Friday will mark 125 years since the brutal killing of 24 martyrs by the orders of Kabaka (King) Mwanga of Buganda, in the south of Uganda. The first martyr to die was King's major domo and leader of all Christians, Joseph Mukasa Balikuddembe, on 15th November 1885. He was killed because he had pleaded to King Mwanga to abandon the vice of homosexuality and not to kill Bishop Hannington, an Anglican missionary who had entered Buganda from Busoga (the backdoor of Buganda kingdom). Thirteen of the martyrs were burnt to death at Namugongo. From that time he became angry with all Christians as they all refused to give in to his sinful demands and were persuading all other pages to do the same. On 25th May, 1886, King Mwanga ordered for a number of Christians to be brought before him and he passed on them the death penalty. The martyrs were killed between 26th May 1886 and 3rd June 1886. Some Martyrs were hacked to pieces like Andrew Kaggwa, Pontian Ngondwe, Matthias Mulumba and Denis Ssebuggwawo. Others were speared to death like Gonzaga Gonza, while others like Charles Lwanga and 12 others were burnt alive at Namugongo.
Millions of pilgrims are expected every year to pray and commemorate the day the Martyrs were killed. About 10,000 pilgrims have already made the journey to Namugongo. Most of the pilgrims are from the neighboring countries of Kenya, Tanzania, DR Congo, Rwanda, Burundi and southern Sudan. At least 90 pilgrims have driven from Malawi to Uganda. They left homes about a month ago and have already flocked the Uganda Martyrs Basilica in Namugongo.
When the pilgrims arrive, they will be asked to write sign in a visitor’s book where they give comments about Namugongo and the Martyrs in general. The pilgrims are then taken around the area by guides and visit among other things;
The Uganda Martyrs Basilica stands at the exact spot the gallant leader of the Uganda Martyrs, St. Charles Lwanga was burnt alive from toes to head.
The Uganda Martyrs’ Lake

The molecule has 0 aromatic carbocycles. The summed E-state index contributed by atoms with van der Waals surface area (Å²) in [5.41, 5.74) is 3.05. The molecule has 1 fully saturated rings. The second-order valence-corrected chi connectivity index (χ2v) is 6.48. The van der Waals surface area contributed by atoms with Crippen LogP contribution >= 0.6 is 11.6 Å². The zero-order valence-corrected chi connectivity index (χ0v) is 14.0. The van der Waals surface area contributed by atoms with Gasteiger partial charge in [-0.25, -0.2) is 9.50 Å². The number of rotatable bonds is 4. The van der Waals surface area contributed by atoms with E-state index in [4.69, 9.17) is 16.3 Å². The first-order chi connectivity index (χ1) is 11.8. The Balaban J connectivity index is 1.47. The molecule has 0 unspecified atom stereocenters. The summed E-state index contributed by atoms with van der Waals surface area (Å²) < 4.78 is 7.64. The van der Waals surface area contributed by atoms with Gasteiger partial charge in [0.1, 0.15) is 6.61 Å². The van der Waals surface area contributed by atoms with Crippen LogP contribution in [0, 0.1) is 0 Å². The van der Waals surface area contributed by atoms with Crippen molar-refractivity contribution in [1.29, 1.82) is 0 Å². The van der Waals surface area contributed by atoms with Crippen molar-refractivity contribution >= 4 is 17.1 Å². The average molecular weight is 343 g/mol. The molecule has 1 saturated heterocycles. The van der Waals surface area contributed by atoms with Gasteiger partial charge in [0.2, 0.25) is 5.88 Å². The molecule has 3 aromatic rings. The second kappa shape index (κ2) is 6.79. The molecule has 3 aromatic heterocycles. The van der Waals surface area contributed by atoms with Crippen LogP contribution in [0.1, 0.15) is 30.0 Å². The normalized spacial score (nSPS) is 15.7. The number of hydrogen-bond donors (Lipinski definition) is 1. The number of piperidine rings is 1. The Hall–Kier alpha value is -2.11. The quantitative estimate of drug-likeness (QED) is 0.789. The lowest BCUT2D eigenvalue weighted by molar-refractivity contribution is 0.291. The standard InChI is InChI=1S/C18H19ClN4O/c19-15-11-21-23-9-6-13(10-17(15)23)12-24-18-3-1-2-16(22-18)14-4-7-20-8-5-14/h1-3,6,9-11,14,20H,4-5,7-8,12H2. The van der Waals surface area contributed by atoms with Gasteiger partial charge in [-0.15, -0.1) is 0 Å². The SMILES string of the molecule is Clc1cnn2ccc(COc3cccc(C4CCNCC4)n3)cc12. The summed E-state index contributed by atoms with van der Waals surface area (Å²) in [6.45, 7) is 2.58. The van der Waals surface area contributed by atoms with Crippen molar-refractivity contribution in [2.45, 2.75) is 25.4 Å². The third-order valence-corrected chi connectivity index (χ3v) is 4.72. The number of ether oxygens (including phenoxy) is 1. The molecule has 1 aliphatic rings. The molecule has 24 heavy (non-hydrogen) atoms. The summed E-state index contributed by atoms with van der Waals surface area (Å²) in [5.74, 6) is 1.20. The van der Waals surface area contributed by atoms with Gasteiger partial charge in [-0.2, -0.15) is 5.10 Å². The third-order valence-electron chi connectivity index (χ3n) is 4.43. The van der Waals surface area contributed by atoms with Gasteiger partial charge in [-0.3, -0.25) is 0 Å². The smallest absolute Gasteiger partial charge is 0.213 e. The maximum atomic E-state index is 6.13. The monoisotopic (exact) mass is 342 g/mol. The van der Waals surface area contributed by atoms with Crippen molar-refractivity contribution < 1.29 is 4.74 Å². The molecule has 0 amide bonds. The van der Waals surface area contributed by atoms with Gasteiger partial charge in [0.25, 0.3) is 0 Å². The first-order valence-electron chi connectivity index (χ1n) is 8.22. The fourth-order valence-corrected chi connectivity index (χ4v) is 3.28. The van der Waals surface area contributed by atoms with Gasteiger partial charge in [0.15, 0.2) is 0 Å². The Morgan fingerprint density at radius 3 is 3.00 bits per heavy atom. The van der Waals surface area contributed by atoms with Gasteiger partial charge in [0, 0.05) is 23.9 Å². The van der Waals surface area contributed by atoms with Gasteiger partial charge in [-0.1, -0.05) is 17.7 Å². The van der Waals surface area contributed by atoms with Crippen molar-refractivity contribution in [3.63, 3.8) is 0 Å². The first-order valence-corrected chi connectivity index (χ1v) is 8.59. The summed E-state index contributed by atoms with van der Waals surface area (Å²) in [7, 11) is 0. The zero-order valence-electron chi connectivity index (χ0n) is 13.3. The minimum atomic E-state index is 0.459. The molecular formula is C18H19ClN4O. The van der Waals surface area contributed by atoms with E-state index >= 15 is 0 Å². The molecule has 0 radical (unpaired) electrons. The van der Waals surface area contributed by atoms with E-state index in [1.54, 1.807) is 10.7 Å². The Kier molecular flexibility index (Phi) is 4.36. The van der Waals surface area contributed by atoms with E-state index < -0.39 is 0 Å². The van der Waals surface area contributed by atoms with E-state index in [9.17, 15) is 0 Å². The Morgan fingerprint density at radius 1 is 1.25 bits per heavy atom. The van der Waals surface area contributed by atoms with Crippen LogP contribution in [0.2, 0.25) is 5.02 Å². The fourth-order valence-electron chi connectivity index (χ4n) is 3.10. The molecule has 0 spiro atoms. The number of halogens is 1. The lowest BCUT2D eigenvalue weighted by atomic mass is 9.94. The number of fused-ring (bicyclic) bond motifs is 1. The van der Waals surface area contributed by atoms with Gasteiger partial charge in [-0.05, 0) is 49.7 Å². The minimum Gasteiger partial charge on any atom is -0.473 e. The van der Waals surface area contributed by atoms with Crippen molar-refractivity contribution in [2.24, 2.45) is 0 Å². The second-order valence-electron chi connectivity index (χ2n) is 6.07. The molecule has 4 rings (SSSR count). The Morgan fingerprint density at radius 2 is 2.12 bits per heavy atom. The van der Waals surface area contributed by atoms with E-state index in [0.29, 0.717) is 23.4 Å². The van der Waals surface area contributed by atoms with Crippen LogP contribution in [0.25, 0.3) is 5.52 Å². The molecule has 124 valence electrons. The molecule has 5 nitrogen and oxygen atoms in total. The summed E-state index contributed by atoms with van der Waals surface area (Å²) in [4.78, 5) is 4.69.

This artificial lake was excavated just as another, the Kabaka’s lake was also being excavated at Mengo, also in Kampala. Many pilgrims often draw water from here and have later given testimony to its miraculous healing properties. Many pilgrims bathe in the water hoping to experience its healing properties.
The Pavilion (Island)
This is another unique feature at Namugongo with a clear view that can be seen from all angles of the Shrine compound. It is inside this pavilion where the main celebrant sits on big occasions like Martyrs' day, June 3. This grass thatched pavilion, also in circular form like the Shrine is supported by 4 pillars and can accommodate more than 300 priests and a number of bishops that turn for the High Mass on Martyrs Day.
The Martyrs shrine at Namugongo has over time been transformed from a center of pilgrimage for the Christian faithfuls, to one of the most lucrative business venue for all types of traders in Kampala. A number of people have profited from the mass pilgrimages to Namugongo many of them food vendors, hoteliers and alcohol dealers. The pilgrims need to eat and freshen up when they finally make it to Namugongo. They need a place to stay and food to eat, many of them staying for days before the actual event. Food and alcohol has however been banned at the shrine since the organizers of the event so the vendors have to do their business outside.
While pilgrims trek to Namugongo to pray and contemplate on the significance of the Uganda Martyrs, thousands of people have entered the Martyrs Day in their diaries as a day to descend to Namugongo to eat pork, drink alcohol and Dance to all sorts of tunes.
For the youths, it's time to realize the inner-self, while for petty thieves, martyrs day is usually a day to wreck havoc on the bags and pockets of the pilgrims.
Hopefully, this year’s martyrs day will be more about the remembrance of the 32 who died believing in their faith and not a chance to drink and party as hard as possible.